Bahrain restricts Haj trips overs Mers threat
Manama, May 5, 2014
Children and elderly Bahrainis will not be allowed to accompany pilgrims to Saudi Arabia, as part of measures to control the spread of a killer virus, a report said.
People planning to go on Haj or Umrah pilgrimages have been warned they would face visa restrictions if they are not fully vaccinated against the flu and other diseases, according to the report in the Gulf daily News (GDN), our sister publication.
Bahrain Haj Mission head and High Court of Appeal chairman Shaikh Adnan Abdullah Al Qattan told the GDN that Saudi Arabia has urged people over 60 and children to stay away from this year's Haj season, which is expected to start in late September.
It follows directives from Makkah Chamber of Commerce and Industry to reduce infection levels of the Middle East Respiratory Syndrome (Mers-CoV).
"It is not an official ban on people over the age of 60 but more of an advisory," said Shaikh Al Qattan. "It makes sense because people over the age of 60 and children have reduced immunity too. If people provide certificates saying that they are well and healthy then they are likely not to be rejected from having a place and a visa."
Saudi newspaper Arab News has reported that several Haj and Umrah pilgrimage establishments in Saudi Arabia have already stopped accepting applications from pilgrims over 60, as well as children, following a Health Ministry advisory that was circulated.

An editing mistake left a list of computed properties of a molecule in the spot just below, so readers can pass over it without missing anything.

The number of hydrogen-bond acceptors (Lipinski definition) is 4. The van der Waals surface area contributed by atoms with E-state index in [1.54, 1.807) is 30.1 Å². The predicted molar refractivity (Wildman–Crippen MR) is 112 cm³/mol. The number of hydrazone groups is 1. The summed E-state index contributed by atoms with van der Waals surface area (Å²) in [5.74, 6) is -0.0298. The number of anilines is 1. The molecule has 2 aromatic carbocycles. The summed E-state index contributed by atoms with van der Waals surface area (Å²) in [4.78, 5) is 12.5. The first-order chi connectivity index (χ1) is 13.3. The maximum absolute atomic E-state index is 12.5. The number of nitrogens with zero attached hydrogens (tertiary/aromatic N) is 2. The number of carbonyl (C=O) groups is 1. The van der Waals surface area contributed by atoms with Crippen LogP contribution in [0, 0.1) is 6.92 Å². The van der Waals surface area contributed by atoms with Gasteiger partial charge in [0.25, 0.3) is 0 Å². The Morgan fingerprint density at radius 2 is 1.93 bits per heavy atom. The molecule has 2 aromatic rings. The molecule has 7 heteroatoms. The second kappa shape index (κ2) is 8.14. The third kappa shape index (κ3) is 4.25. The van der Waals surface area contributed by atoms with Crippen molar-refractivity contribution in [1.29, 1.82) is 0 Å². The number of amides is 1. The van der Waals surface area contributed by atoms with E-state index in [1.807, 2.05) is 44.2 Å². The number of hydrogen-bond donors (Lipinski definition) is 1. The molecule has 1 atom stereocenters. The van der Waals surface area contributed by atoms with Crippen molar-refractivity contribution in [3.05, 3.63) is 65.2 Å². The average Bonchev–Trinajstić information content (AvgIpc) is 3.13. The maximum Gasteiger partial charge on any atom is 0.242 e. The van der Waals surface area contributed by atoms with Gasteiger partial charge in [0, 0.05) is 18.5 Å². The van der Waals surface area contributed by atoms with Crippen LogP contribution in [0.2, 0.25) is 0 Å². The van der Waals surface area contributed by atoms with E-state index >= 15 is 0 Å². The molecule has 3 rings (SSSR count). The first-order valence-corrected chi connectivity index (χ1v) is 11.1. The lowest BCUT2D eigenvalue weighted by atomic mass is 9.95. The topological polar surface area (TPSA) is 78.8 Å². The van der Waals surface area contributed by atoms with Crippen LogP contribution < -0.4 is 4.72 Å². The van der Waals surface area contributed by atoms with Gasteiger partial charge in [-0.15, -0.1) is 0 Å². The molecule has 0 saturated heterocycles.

"We will also stop providing Haj visas to pilgrims who have not been vaccinated against other types of flu," Makkah Chamber of Commerce and Industry Haj and Umrah Committee president Saad Al Quraishi was quoted in the daily.
Saudi's Haj Ministry shrunk the pilgrim quotas of all countries last year due to ongoing expansion projects in the Holy Mosque.
"This year there are only 3,700 allocated places for Bahrainis and usually we need between 5,000 and 6,000 places, so it may ease the burden this year," said Shaikh Al Qattan.
"I encourage those who have gone before not to apply again this time to allow those who haven't gone the opportunity, since the numbers are limited."
Bahrain remains on high alert to prevent the spread of Mers-CoV that has claimed more than 100 lives in Saudi Arabia.
The GDN reported last week that Health Ministry officials said despite treating 400 suspect cases of the Mers-CoV infections since 2012, no one has tested positive.
The World Health Organisation (WHO) expects the virus to spread to other countries and says it is extremely difficult to contain. – TradeArabia News Service